The district's conservative projections for fiscal years 2015-2017 assume further net student enrollment declines without corresponding personnel cuts. Consequently, these projections indicate general fund draw downs and considerable use of reserve funds from outside the general fund. District officials advise, however, that they would adjust staffing and site expenditures as required, as they did during the recession. Fitch notes the district retains considerable flexibility to resolve future structural imbalances.
SOMEWHAT CONSTRAINED LOCAL ECONOMY
Redding is a regional commercial hub in northern California, and has significant exposure to the government sector, with the county and the city being its major employers. The local economy has expanded into service industries, but agriculture and natural resources still play an important role. As the local economy weakened, the lack of job opportunities negatively impacted the local unemployment rate which remains elevated at 8% in July 2014, although noticeably improved from its 9.6% rate a year prior.
TAX BASE RECOVERY UNDERWAY
The district's largely residential composition left it exposed to the effects of the housing market downturn. Between fiscal years 2009-2013, the district's tax base declined 13.8%. Positively, the trend has reversed with an 8% taxable assessed valuation (TAV) recovery during fiscal years 2014 and 2015. The impact of Proposition 8 revaluations is declining, and there are fewer foreclosed properties.
LOW DEBT LEVEL
The overall debt burden is low at $998 per capita, or 1.2% of TAV. Principal amortization is very swift at 86% in 10 years. This drops to a still rapid 76% in 10 years when capital appreciation bonds' accreted interest is included. Approximately 13% of the total debt principal bears unhedged variable interest rates.
The district participates in CalSTRS to provide retirement benefits for its certificated employees and CalPERS for its classified employees. The district's other post-employment benefit (OPEB) liabilities amount to a moderate $7.2 million, equivalent to approximately 0.1% of TAV. Fiscal 2013 debt repayment, actuarially required pension contribution, and OPEB pay-as-you-go carrying costs were very manageable at 10.9% of total general fund spending. However, Fitch expects carrying costs to increase, but remain affordable, as employer pension contributions are raised to improve the pension systems' funded ratios. CalSTRS, in particular, has already notified school districts of significant annual rate increases to rectify its very low funded ratio.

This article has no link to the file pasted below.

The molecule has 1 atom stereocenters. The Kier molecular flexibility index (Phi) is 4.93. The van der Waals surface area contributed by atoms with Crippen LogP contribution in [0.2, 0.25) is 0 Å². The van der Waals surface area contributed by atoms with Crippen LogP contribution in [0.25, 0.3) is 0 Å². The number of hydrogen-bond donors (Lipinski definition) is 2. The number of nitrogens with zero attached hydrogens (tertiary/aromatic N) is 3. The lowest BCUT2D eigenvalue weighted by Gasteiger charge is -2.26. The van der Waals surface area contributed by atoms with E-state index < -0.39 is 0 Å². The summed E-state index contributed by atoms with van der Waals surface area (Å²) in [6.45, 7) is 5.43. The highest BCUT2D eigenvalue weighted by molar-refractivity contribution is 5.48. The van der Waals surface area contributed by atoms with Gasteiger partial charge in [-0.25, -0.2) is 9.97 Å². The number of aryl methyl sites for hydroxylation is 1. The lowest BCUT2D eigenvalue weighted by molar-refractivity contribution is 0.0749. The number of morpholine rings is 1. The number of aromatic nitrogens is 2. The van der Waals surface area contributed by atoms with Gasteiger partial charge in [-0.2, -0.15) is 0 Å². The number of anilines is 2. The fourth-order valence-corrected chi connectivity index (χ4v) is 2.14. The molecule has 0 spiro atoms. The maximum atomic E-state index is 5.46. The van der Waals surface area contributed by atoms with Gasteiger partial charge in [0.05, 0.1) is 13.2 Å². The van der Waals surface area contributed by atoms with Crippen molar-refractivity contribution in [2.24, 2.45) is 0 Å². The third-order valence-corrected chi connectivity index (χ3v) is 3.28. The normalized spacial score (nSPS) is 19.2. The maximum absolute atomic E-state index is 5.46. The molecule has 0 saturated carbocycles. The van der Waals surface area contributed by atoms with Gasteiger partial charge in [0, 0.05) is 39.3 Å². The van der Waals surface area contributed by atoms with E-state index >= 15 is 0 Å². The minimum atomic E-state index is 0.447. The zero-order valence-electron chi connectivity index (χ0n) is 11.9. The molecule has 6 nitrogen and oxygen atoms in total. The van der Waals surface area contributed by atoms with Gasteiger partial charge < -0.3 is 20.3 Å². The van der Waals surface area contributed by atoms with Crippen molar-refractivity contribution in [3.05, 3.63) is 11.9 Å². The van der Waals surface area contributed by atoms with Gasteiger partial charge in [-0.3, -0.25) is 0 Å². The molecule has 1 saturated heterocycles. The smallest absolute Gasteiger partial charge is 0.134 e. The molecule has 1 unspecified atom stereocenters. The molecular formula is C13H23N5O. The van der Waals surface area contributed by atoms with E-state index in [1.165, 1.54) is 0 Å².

Additional information is available at 'www.fitchratings.com'.
In addition to the sources of information identified in Fitch's Tax-Supported Rating Criteria, this action was additionally informed by information from CreditScope, University Financial Associates, S&P/Case-Shiller Home Price Index, IHS Global Insight, Zillow.com, and National Association of Realtors.
Applicable Criteria and Related Research:
--'Tax-Supported Rating Criteria' (Aug. 14, 2012);
--'U.S. Local Government Tax-Supported Rating Criteria' (Aug. 14, 2012).
Applicable Criteria and Related Research:
Tax-Supported Rating Criteria
U.S. Local Government Tax-Supported Rating Criteria